Shuubiyah

Shuubiyah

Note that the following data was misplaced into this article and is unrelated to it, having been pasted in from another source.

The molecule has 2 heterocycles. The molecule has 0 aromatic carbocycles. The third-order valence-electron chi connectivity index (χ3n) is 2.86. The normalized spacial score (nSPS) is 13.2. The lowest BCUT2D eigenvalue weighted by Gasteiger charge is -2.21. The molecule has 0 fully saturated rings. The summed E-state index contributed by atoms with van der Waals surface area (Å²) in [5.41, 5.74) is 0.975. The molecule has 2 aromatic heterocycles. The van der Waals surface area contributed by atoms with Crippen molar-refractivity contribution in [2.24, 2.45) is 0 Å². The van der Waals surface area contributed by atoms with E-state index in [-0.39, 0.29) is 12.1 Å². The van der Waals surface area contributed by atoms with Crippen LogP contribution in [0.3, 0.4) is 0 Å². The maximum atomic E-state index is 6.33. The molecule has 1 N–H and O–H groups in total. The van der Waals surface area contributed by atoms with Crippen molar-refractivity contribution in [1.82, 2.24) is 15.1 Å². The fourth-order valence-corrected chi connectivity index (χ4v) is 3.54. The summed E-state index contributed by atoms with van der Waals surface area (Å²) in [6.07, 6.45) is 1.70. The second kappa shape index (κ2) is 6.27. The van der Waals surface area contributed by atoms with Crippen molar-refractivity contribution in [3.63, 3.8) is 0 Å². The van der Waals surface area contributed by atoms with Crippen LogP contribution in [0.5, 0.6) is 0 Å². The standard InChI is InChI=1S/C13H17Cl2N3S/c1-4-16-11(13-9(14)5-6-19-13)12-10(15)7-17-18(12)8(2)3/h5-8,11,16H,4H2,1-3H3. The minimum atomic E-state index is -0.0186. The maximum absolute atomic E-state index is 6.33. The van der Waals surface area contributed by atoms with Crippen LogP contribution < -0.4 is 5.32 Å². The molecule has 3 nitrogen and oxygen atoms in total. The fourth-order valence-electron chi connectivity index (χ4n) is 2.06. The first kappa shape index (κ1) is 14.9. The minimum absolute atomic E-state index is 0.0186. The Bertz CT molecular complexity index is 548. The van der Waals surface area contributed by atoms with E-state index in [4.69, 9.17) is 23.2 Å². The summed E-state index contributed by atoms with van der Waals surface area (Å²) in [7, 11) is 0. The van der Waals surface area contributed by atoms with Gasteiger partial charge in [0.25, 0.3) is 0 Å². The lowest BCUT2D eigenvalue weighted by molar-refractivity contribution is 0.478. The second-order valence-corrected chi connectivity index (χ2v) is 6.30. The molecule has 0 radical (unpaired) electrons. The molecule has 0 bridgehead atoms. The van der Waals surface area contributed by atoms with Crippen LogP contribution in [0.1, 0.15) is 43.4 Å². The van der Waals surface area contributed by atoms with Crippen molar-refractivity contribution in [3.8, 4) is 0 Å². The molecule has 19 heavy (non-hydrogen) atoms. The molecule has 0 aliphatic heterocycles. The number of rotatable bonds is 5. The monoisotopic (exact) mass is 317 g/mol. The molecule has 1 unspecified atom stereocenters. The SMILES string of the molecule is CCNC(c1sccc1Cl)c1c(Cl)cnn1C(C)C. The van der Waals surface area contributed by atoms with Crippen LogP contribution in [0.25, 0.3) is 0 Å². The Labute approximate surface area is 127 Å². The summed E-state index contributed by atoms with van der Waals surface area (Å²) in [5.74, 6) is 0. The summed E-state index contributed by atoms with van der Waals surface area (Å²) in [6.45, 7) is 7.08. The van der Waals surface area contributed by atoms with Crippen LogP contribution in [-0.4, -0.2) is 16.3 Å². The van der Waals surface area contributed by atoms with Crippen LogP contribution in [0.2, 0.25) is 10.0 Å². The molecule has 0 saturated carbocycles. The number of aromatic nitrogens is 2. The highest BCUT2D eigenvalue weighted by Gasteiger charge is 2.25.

a cultural and political movement among the non-Arab peoples in the Arabian Caliphate that rejected the Arabs’ claims to dominance in the cultural, and sometimes political, life of Islamic countries. The movement, which began in the eighth century, was most active in Iran, where the principal figures were the writer and translator Abu Muhammad Abdallah ibn al-Muqaffa, the historian Hamzah al-Isfahani, and the scholar and encyclopedist al-Biruni. The shuubiyah movement was associated with opposition to the political hegemony of the Arabs or with heretical sects, such as the Shiites and Kharijites; it was especially linked with the effort to revive local literary languages, notably Farsi. The poets Bashshar ibn-Burd and Abu Nuwas introduced Farsi expressions and poems into their works.

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